An Antislavery Dissent, Part Two

James Henry Lane

James Henry Lane

We left C. Stearns in the pages of the September 22 Herald of Freedom telling us that not every antislavery Kansan went all out for the radicals’ plan to make their own government and strike at once for statehood. To bolster his credibility as a genuine free soil man, Stearns quoted a letter he had from a friend in Boston. If a Boston lawyer, who Stearns left anonymous, could not sign on from the safety of Massachusetts, then surely antislavery men in Kansas could voice their strong opposition.

Stearns continued, in his own voice, to explain the problem facing the free state movement. After telling a folksy anecdote about a guinea (the English coin, not the adorable rodent) blocking the view of a man who opposed reform, he explained

It is not always guineas that prevent men from seeing the truth, but sometimes it is the American’s other ruling passion, viz: love of office.

I trust that your readers will not consider that in my opinion, if fewer persons here were seeking for office we should hear less about a State Constitution than we do now. If any person takes offense at this remark, he will prove himself the identical office-seeker in question.

One hears this kind of argument a great deal. People who object to injustices are simply grandstanding for their own gain. Just look how many have political aspirations for themselves. One would never expect any kind of natural overlap between the politically ambitious and the leadership of political movements. With this argument one can indict any movement on behalf of any cause. All human endeavors will attract their share of the self-aggrandizing. The free state movement had one in James Lane and probably others. Not satisfied with that, Stearns happily went on to declare that anybody disagreeing with his accusations of bad faith simply proved them true.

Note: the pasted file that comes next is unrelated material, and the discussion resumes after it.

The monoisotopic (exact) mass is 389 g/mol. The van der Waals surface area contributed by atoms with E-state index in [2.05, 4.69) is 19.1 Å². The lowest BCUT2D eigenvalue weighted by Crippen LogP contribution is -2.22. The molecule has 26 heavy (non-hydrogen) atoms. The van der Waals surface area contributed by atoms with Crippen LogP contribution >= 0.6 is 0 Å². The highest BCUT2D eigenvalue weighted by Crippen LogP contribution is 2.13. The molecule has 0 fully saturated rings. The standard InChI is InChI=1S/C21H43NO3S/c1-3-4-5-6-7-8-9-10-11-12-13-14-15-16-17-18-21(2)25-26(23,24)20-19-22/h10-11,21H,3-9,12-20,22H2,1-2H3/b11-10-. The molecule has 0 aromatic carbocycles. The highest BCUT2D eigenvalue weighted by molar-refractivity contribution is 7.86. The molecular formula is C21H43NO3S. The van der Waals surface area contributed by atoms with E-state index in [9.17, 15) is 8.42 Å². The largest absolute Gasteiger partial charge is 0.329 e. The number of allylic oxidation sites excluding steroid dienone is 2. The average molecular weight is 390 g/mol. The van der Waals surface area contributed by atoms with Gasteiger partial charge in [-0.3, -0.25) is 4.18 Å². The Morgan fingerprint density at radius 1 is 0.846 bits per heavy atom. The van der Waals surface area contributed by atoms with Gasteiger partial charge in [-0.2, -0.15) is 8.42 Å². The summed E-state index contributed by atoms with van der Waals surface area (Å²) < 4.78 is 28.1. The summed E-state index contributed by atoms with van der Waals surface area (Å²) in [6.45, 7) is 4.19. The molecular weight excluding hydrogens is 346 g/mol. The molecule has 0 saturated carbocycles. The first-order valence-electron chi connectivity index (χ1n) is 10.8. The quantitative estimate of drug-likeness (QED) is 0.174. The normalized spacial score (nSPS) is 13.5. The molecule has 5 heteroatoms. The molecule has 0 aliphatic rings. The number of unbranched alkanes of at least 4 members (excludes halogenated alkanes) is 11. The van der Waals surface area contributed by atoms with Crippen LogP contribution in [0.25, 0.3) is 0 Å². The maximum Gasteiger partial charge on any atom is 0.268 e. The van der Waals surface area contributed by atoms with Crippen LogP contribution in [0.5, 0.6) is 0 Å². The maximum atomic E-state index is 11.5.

Insult posing as argument out of the way, Stearns proceeded to more substantive charges. He argued that

it is extremely foolish to talk of forming a State Constitution, as we would write a newspaper article or make a stump speech. I question whether a year would be time enough to form such a Constitution as the wants of the age would require. We must go about such a measure free from all excitement, and with the utmost deliberation. The very short time left for us between the first of October, and the session of Congress, would hardly suffice to elect delegates.

I can’t argue much with the plea for deliberation in crafting something so weighty as a constitution, but what Kansas did C. Stearns live in? His opponents had not accepted delay, but struck early and often. It gained them much, however thoroughly it alienated most Kansans. Proceeding in haste might have its own risks, and the delegate election would come before a constitutional convention could assemble, but patience and restraint had poorly served Kansas’ antislavery party to date.

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